Defending what matters about private and public life

ACE Sceptics

This page has been set up to gather together writing and comments from people sceptical of the current fad for  ‘Adverse Childhood Experiences’ approaches. Items will be added if tweeted to me @JanMacvarish or add a comment below.

To kick things off, here is the Centre for Parenting Culture Studies webpage containing some critical responses to the House of Commons Science and Technology Committee’s Inquiry into Early Intervention and ACEs.

ACEs: ‘Adverse Childhood Experiences’

In December 2017, the UK House of Commons Science and Technology Select Committee launched an Inquiry into the evidence-base for early years intervention, with a particular focus on programmes influenced by the concept of ‘Adverse Childhood Experiences’ or ACEs.

CPCS associates and social policy specialists from a number of universities were concerned that the inquiry’s remit was open to considering contributions that were more circumspect about the ACEs approach. Professor Rosalind Edwards, University of Southampton; Professor Val Gillies, University of Westminster; Professor Ellie Lee and Dr Jan Macvarish, University of Kent; Professor Susan White, University of Sheffield and Professor David Wastell, University of Nottingham therefore collaborated to produce a submission which sets out some grounds on which the claims made about ACEs might be questioned.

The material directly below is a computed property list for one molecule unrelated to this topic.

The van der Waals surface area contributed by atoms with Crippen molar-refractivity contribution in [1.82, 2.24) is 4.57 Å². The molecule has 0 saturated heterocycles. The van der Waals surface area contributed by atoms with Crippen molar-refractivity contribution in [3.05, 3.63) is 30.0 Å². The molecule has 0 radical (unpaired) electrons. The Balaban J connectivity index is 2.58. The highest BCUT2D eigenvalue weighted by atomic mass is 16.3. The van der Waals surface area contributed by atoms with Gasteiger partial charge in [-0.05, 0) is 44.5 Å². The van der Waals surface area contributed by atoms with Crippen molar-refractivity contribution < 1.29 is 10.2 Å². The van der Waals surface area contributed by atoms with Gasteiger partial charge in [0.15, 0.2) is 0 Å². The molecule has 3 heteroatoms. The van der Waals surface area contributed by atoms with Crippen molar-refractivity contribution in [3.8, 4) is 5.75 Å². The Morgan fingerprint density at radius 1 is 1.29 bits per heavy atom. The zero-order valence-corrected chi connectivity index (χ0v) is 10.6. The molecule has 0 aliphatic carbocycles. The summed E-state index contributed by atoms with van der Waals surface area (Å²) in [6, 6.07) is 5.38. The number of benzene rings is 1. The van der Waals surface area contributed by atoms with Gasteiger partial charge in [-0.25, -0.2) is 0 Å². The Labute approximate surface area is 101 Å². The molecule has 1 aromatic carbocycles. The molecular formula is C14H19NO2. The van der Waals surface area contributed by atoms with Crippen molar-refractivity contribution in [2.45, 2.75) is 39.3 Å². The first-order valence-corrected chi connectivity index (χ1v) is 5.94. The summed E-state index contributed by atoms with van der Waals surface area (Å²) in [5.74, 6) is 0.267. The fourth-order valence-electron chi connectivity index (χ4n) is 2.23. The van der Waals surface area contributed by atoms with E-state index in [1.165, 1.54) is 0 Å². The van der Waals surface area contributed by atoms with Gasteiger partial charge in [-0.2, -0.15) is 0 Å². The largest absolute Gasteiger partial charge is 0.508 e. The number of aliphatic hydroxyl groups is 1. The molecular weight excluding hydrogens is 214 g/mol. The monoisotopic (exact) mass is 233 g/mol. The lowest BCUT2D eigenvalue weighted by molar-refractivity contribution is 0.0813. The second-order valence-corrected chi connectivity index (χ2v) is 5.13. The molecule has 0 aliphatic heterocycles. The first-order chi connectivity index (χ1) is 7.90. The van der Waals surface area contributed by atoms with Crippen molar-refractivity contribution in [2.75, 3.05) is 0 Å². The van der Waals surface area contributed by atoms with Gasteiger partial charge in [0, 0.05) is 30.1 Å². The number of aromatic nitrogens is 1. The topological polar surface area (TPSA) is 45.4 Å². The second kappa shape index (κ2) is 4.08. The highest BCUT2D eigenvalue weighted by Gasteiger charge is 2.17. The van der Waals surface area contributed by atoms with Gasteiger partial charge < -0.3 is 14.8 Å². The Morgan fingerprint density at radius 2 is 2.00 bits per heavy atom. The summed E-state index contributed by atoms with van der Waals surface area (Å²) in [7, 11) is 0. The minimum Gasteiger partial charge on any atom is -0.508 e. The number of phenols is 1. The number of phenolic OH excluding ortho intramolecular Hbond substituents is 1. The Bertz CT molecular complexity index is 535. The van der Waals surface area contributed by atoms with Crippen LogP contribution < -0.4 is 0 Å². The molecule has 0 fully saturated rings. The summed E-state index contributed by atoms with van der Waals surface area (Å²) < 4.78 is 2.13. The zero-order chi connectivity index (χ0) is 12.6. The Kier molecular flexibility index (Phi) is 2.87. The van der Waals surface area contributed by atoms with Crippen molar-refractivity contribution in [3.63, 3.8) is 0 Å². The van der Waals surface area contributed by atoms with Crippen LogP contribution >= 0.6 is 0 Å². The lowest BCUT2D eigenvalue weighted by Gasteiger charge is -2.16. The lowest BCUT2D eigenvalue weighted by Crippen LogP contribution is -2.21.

The Inquiry has now published its report. 


“Professor Rosalind Edwards of the University of Southampton warned us that from a methodological point of view, considering ACEs together was a “chaotic concept”’.

“the simplicity of this framework and the non-deterministic impact of ACEs mean that it should not be used to guide the support offered to specific individuals.”

‘The Academy of Medical Sciences similarly noted that “it is not always clear where the line is drawn between normative stress experiences and ACEs”

“Limitations to this framework are not always fully understood by those trying to apply ACEs to their work with children.”

“This had led to ACEs research being misapplied in practice, and we have encountered the ACE framework currently being used inappropriately.” Early Intervention Foundation


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